Countless times over the years, I’ve thought to myself, “If only I could go back and do things differently.” And that’s why nearly two decades later, I’m writing this letter to my twenty-something self: not because I can undo past mistakes, but because right now there is a young twenty-something man facing his own unplanned pregnancy (or could in the near future) longing for someone to give him solid, strong, Godly advice. If that’s you, it’s my hope that this letter will help you.
These men inspire me to be a better woman. So thank you. Thank you for being a great man when you hold your temper… when you tell me I’m beautiful… when you’re okay with not being the center of my universe because you know Jesus deserves and holds that place… when you’re not afraid to call me out, to let me know the areas I need to grow in no matter how awkward it may be. You’re a great man when you refuse to let me be stubborn about my independence when it’s obvious I need a more skilled, helping hand.
What is beauty? And why don’t I ever feel like I have it? Why am I never good enough? How do I stop the relentless, attacking voice in my head telling me I’ll never be pretty? This is the sound of the conversation I’ve had way too many times recently. […]
Once I told them I was going home for a break, the next question that usually followed was “what is your major?” I always get varying responses when I tell someone I studied Theology, but on these plane rides in college, there was one response that was pretty common.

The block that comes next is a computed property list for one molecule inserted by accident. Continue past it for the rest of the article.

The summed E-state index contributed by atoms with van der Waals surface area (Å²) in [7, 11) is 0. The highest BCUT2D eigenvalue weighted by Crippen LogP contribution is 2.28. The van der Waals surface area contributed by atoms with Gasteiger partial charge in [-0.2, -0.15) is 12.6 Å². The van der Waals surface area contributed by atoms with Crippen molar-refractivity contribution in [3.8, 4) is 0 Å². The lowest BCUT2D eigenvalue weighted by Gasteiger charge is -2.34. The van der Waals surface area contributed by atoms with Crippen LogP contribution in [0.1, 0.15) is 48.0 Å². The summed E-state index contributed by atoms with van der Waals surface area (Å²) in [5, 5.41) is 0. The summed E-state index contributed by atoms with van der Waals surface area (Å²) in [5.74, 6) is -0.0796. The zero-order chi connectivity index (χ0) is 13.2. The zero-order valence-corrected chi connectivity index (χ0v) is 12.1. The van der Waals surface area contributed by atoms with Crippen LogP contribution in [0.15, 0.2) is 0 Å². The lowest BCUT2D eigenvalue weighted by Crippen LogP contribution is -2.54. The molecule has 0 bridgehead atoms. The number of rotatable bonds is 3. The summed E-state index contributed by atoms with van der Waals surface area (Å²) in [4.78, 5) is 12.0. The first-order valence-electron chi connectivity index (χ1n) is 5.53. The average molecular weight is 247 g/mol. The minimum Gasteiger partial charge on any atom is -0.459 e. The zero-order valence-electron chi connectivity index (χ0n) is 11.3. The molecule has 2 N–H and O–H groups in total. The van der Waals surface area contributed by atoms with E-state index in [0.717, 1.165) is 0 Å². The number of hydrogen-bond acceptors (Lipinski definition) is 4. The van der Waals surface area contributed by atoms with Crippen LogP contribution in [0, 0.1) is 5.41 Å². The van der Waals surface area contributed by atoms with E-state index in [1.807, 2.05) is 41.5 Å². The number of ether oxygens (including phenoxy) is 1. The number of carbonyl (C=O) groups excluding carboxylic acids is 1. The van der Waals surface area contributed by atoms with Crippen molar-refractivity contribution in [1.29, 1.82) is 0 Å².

“What do you want to do with your degree in Theology? Do you want to be a priest? Why can’t you be a priest?”
An ideal feminism incorporates the virtue of humility. It’s saying we all have something valuable to offer whether male or female but neither of us have everything, therefore we respect our differences and build each up. We need each other (Genesis 1:26-28). Gender equality is a universal partnership of brothers and sisters.
If we want to understand masculinity, we have to understand God’s original purpose for it. When God created the first man, Adam, He gave him three very important tasks: Adam needed to cultivate life in the garden, he was charged by God to help create new life, and he was the garden’s protector.
It’s safe to say that most guys feel the same way. You women are so breathtakingly beautiful that it can be very difficult to pay attention to anything else when you’re in the general vicinity. I once slammed my car into the garage door because I was mindlessly gazing at my beautiful neighbor on her mountain bike.
I’m not going to say all guys are like this… but it is how a lot of people place value on their lives. What you do and how much stuff you have is generally what a person is judged by – especially a man. Do more stuff! Buy more things! Wear good clothes! Work harder than Jobs at your jobs! Be more successful than Wayne Wright! Don’t know who that is? Me neither. But some dude has that name and he obviously wasn’t good enough to accomplish things.
Dear Saint Joseph,
This isn't just about dating; I think that a lot of us guys have become so afraid of awkwardness that we never take risks. We're not sure how we might appear if we take a stand for our faith, so we keep silent when the Church is mocked. We know that we're not perfect ourselves, so we feel too hypocritical to challenge someone else for something that they're doing or saying that is wrong.